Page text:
In the summer of 1973, I was taking a walk with two young women who were apprentices at workshops in the pottery-filled town of Shigaraki, Japan, when we came across a small shed by the side of the road. The shed was built in the old way, using clay daub over a woven bamboo framework, with a thatched roof, but the roof had sagged, and the walls were so dilapidated that we could see into the interior. Dusty bundles of ceramics lay on the ground. The straw rope that had bound them together had rotted, leaving neat stacks of pots in place. They were small teapots, of the plainest possible sort. Just sandy, off-white clay spheres dipped halfway down in clear glaze that had fired to a golden tone. Two loops in front and back of the wide mouth of each pot, aligned with the stubby spout, were ready to receive a bail handle. If clay lids had been made, we did not find them.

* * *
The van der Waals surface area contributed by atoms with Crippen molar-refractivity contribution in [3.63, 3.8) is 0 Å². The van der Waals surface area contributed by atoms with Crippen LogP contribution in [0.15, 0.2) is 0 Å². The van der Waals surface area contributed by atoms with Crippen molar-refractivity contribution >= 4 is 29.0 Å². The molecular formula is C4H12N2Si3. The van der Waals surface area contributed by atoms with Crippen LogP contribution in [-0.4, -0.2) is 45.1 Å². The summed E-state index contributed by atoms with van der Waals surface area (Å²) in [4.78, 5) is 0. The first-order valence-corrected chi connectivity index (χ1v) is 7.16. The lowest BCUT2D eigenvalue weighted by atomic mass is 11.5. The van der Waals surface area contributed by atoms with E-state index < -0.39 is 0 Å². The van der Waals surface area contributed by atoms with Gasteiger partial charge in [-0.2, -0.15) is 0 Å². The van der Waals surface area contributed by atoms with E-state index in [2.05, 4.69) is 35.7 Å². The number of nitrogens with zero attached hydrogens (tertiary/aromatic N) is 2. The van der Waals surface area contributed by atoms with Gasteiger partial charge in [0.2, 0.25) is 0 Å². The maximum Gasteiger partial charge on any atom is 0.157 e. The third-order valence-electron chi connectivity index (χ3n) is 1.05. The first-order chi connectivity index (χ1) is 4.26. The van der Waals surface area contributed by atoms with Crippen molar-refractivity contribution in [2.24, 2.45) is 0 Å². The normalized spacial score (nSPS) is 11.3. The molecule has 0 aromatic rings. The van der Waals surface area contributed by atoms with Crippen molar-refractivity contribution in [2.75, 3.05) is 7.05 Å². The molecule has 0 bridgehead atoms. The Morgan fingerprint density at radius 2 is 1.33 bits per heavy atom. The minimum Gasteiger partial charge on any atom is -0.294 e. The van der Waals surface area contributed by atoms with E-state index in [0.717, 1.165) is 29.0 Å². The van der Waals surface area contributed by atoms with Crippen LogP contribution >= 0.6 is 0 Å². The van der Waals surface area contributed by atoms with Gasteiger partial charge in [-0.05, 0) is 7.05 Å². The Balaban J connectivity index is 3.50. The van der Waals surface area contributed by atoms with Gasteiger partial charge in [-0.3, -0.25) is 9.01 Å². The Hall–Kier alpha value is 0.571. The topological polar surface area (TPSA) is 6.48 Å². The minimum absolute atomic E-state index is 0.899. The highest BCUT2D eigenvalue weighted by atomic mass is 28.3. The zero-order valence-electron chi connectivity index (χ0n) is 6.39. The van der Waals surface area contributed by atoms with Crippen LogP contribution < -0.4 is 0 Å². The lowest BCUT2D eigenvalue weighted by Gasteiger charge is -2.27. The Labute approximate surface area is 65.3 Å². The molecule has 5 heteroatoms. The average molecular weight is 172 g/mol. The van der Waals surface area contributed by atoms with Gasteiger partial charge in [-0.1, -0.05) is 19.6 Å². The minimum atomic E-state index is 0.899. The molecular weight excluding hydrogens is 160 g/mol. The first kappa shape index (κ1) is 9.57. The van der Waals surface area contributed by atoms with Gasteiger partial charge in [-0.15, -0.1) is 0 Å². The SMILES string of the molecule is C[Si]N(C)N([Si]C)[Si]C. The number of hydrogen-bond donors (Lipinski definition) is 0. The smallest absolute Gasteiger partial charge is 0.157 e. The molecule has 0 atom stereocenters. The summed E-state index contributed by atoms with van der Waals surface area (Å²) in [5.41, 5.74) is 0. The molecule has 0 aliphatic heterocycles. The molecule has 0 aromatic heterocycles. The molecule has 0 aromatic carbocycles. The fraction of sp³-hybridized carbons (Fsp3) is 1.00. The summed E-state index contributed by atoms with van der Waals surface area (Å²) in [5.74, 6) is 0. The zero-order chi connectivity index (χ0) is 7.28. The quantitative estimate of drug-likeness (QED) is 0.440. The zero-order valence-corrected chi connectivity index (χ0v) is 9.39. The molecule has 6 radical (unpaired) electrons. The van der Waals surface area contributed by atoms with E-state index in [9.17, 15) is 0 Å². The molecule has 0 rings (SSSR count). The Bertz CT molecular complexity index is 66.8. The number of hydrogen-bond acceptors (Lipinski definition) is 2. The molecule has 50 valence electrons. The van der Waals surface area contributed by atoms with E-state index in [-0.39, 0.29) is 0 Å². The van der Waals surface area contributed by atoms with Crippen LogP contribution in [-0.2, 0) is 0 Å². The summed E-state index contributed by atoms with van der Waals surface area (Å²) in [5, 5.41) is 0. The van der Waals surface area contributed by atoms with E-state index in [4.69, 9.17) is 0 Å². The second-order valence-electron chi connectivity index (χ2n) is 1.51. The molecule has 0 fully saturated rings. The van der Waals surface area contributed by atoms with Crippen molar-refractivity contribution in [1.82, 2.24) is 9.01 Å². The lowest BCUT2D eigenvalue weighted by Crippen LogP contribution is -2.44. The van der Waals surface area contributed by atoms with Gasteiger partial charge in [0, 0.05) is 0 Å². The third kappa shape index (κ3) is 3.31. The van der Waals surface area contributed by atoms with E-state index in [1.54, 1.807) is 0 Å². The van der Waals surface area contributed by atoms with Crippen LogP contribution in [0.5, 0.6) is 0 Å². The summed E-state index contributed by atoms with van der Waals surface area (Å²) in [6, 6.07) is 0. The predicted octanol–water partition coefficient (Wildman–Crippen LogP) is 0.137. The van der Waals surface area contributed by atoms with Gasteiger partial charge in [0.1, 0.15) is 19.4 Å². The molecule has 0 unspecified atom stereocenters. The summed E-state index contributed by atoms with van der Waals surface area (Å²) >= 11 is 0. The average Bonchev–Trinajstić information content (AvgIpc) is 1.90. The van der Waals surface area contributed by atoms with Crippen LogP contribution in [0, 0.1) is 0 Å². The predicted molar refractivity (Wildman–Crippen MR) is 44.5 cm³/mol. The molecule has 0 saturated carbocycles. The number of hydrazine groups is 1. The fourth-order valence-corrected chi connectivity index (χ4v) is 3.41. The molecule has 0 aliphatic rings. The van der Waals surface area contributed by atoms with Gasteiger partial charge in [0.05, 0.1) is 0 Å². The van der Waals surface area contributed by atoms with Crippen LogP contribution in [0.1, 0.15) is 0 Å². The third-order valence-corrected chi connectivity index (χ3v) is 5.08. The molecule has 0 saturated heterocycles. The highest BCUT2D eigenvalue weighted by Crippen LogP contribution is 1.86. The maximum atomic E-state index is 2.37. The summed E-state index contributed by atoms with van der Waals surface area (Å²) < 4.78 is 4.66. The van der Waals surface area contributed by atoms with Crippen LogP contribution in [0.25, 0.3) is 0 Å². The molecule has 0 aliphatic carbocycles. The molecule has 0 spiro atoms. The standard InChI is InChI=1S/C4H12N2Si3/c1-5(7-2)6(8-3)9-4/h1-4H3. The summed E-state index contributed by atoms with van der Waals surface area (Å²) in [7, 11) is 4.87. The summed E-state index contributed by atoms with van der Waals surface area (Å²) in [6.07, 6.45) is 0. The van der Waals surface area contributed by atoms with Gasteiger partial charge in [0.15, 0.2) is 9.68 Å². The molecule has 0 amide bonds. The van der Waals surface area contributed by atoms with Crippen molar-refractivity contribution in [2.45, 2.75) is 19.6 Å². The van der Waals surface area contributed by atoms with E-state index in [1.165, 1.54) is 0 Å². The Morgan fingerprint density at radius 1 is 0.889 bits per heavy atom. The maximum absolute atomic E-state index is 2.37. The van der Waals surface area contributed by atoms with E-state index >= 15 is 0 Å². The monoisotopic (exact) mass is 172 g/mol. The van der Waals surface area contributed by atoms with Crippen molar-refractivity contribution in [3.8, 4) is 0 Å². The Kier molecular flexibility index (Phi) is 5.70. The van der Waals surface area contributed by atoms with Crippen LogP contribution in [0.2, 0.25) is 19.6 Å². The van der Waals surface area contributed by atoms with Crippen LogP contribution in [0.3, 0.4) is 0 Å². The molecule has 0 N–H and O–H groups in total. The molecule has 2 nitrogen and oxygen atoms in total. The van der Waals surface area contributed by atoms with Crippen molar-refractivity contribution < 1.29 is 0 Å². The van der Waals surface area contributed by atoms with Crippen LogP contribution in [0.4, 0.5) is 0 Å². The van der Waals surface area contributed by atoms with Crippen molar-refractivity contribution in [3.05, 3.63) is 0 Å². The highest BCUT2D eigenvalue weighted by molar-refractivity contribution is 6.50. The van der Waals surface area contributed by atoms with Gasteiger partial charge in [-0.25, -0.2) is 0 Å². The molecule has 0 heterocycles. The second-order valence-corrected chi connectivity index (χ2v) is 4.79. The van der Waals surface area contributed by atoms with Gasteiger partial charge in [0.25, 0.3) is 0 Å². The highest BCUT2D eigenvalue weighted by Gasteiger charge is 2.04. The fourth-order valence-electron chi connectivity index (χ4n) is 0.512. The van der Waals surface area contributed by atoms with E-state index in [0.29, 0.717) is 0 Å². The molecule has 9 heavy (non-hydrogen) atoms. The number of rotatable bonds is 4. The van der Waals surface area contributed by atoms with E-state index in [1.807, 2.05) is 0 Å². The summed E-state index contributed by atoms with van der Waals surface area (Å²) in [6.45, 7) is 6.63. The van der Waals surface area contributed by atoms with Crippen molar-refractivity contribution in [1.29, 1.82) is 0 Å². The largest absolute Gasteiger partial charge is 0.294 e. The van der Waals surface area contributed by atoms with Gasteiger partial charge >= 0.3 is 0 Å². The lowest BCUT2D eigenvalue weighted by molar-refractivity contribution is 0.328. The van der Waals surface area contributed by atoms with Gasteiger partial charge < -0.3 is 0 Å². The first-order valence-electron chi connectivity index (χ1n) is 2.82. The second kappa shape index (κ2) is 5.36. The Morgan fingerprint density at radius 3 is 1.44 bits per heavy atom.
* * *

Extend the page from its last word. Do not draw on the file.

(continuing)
These were “train teapots” (kisha dobin), one of the town’s mainstay products from the late nineteenth century to mid-twentieth century. Vendors sold them from trays on station platforms. As a train pulled in, travelers reached out the open windows and exchanged a few coins for a pot of hot green tea. (The tea was the subject of the transaction; the pot simply conveyed it.) Although we three recognized what these pots were, none of us had ever bought one during a train ride. By the 1970s, molded plastic containers had replaced clay ones. Awed that the shed and its contents still stood undisturbed, we respectfully took away one teapot each.